Charging in these sorts of locations could have quite different implications for networks than home charging. Networks in commercial zones are often more robust than those in residential areas, and have inherently higher capacity. Adding charging capacity in these areas might then require less infrastructure investment, and the commercial model of the charging service provider is also more likely to support the use of control technologies that can manage the network impacts.

Looking even further ahead, this discussion could be irrelevant if autonomous vehicles and transport-as-a-service takes on faster than electric vehicles themselves. The outcome of this would be that consumers decide they don’t need to own a vehicle at all. This will shift electric vehicle charging away from the home altogether, as charging will be managed and optimised at the fleet level through designated charging infrastructure.

This is an opportunity for networks, not a risk

The modern consumer doesn’t like being controlled, nor do they like being inconvenienced for no good reason. Sooner or later, network companies will need to have a dynamic and personally-relevant conversation with consumers so they can ‘buy-in’ to the network companies’ services.

This requires networks to rethink how they currently operate and their end goal. Instead of fighting consumers and seeking to control their behaviour, networks should embrace that consumers are willing to spend a significant amount of money on new assets that can actually help them.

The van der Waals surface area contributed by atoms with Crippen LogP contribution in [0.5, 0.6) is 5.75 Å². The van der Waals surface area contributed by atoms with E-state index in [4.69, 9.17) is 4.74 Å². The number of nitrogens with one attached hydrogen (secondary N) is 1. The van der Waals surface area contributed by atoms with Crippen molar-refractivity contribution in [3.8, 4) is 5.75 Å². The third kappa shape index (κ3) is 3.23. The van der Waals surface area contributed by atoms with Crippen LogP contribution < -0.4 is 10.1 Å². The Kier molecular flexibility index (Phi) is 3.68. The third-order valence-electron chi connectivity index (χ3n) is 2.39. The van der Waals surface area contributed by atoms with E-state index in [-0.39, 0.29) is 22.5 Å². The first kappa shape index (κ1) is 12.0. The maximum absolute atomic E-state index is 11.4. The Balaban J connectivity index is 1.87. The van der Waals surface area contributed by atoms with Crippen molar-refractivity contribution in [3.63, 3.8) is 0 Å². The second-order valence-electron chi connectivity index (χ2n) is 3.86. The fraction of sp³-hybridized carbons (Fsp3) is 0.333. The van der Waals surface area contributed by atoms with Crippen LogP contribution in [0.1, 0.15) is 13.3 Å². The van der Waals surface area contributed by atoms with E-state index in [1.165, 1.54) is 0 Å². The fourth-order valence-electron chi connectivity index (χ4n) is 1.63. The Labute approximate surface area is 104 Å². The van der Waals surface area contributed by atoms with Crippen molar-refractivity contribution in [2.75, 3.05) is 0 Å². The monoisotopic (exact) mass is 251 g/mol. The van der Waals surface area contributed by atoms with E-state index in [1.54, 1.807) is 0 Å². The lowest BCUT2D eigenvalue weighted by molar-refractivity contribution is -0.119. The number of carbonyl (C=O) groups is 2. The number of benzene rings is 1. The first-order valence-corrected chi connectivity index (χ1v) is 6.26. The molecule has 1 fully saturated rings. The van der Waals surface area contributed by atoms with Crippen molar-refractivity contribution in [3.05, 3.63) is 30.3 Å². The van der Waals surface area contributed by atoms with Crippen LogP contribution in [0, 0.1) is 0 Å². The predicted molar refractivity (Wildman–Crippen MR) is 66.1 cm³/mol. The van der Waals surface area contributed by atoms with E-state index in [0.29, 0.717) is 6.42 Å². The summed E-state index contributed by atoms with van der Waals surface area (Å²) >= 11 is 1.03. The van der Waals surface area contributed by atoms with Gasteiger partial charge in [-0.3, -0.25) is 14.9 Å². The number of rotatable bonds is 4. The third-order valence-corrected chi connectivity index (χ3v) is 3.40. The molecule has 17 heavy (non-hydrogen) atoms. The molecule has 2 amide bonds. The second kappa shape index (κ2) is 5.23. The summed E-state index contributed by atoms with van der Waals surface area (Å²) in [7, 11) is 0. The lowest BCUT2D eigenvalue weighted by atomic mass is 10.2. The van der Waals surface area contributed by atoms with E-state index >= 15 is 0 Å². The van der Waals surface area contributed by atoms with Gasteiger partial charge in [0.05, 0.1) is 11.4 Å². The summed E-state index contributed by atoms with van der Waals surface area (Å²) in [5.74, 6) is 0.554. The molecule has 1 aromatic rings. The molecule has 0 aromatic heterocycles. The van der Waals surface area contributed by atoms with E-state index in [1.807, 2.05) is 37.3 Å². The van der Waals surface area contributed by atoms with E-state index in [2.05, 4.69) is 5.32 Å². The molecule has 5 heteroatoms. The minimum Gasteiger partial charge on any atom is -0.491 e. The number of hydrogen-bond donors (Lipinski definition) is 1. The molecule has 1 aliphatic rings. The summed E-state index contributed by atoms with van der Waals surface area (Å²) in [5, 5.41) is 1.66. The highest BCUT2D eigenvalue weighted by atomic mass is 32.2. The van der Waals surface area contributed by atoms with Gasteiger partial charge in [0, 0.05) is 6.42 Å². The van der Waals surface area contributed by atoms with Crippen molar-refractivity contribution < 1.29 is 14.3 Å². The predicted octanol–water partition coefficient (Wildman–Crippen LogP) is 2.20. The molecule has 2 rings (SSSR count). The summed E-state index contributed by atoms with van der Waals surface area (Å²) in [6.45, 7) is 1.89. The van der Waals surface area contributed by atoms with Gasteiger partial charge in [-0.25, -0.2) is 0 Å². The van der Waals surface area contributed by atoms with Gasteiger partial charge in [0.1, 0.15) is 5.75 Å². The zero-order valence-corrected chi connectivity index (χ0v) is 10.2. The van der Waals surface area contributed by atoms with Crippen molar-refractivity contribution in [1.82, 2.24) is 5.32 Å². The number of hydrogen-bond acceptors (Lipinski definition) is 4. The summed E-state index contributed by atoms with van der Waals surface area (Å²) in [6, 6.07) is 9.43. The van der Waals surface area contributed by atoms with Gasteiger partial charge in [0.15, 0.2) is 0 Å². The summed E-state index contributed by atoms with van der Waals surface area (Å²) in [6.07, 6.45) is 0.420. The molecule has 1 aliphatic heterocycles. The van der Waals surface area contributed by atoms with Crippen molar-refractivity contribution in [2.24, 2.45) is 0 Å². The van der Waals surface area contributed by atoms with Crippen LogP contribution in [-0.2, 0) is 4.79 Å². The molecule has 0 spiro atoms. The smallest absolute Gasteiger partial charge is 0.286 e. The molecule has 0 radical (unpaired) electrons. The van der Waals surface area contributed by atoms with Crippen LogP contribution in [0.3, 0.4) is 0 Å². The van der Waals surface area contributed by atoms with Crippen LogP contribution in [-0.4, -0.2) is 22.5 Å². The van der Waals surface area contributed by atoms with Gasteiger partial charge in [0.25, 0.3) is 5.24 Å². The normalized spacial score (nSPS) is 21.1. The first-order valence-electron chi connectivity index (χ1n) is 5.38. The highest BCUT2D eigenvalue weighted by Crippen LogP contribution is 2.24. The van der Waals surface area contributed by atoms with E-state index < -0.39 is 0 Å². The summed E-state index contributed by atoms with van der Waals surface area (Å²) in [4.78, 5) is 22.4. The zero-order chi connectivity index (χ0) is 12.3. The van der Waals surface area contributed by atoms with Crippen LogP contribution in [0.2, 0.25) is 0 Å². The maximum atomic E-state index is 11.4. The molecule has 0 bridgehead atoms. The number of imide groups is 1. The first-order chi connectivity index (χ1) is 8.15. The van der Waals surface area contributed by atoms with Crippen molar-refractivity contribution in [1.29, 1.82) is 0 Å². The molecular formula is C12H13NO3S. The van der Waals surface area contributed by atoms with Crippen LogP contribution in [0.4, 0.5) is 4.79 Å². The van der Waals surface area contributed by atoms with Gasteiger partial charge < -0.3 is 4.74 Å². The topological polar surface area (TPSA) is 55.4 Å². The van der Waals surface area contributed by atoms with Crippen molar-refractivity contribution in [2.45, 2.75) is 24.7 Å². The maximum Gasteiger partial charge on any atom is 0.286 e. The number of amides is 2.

For example, in the United Kingdom they’re testing how much it’s worth paying consumers to occasionally discharge their vehicles batteries to support the network. In doing so, they could be putting hundreds, to a couple of thousands, of dollars in to consumers’ pockets, helping to accelerate electric vehicle uptake – cutting carbon, reducing network costs, accelerating the integration of renewable energy and creating a great, welcomed experience for everyone.

Like solar PV and battery storage, electric vehicles represent another example of a world where consumers now have a much greater opportunity to play a role in where and how they consume and generate electricity.

For networks, traditional design and pricing models that are based on the supply of bulk electricity to consumers are unlikely to be successful, and will fail to meet their own desire for increased consumer engagement. Instead, networks need to look at how this new technology could support more efficient investment and operation. This in turn will help ensure that these networks remain a critical and valued component of our energy system in the future.